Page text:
The Fall 2018 issue of the Asian Theatre Journal opens with a note from new editor Siyuan Liu:
This is the thirty-fifth year of ATJ’s publication. As Confucius said, “at thirty I stood firm; at forty I had no more doubts.” That seems to describe ATJ aptly: we’re now firmly established as the journal on Asian theatre but we are still growing, not yet at the stage having no more doubts or questions. In a way, this issue serves as a reminder of our wide scope, both in terms of the contributors’ geographic locations, with half of them based in Asia, and their topics, from traditional theatre to spoken drama, from translation of a wartime Japanese student play to discussion of the world’s largest collection of Indonesian puppets, from dance as gendered nationalism in Tajikistan to the institutionalization of Chinese ethnic dance in Singapore.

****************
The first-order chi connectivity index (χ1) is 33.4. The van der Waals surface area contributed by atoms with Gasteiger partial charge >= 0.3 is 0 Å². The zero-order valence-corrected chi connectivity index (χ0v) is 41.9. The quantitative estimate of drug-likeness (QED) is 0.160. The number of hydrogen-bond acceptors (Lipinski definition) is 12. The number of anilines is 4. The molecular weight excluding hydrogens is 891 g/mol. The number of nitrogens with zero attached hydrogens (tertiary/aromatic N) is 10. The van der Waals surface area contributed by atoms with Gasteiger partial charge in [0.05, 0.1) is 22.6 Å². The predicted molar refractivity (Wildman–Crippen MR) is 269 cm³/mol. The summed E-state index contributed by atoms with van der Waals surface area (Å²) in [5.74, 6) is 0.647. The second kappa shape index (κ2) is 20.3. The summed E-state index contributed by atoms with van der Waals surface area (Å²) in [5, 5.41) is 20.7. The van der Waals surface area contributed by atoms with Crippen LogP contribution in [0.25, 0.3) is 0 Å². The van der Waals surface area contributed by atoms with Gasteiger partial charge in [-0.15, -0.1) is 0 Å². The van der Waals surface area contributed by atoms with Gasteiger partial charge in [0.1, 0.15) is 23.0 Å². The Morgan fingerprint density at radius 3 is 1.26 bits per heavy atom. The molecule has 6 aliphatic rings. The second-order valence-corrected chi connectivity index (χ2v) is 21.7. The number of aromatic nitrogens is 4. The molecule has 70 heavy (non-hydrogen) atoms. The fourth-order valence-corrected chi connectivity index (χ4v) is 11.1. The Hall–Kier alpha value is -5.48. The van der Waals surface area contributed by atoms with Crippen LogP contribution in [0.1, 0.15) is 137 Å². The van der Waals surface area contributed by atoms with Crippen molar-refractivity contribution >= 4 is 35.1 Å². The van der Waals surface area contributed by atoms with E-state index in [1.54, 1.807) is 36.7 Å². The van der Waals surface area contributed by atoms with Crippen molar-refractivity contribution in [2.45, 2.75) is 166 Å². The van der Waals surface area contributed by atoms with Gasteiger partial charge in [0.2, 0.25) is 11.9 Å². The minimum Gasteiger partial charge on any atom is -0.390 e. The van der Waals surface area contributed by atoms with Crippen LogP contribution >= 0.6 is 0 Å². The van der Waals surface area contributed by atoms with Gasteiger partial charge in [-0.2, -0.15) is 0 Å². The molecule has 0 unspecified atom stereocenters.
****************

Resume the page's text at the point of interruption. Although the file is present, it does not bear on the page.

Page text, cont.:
This issue begins with Hanae Kurihara Kramer and Scott Kramer’s translation of Haseyama Toshihiko’s student play in wartime Japan, Three Heroes, and includes the following articles:
The Method of Action Analysis and the North Korean Realism Theatre in the 1960s
Jae-beom Hong and Seong-kwan Cho
Protesting Female Feticide and Hope for a New Earth: A Study of A. Mangai’s Pacha mannu (The New Born)
Rajni Singh and Soumya Mohan Ghosh
Jewelry Purse: The Soul of the Cheng School in Jingju
To Complete the Circuit: Reinterpreting Brecht’s The Caucasian Chalk Circle as Chuanju (Sichuan Opera) The Chalk Circle
Plus performance and book reviews
About the Journal
Asian Theatre Journal is dedicated to the performing arts of Asia, focusing upon both traditional and modern theatrical forms. It aims to facilitate the exchange of knowledge throughout the international theatrical community for the mutual benefit of all interested scholars and artists.
Asian Theatre Journal welcomes articles on Asian theatre and on the relations and mutual influences between Asian and Western theatre. Find submission guidelines here.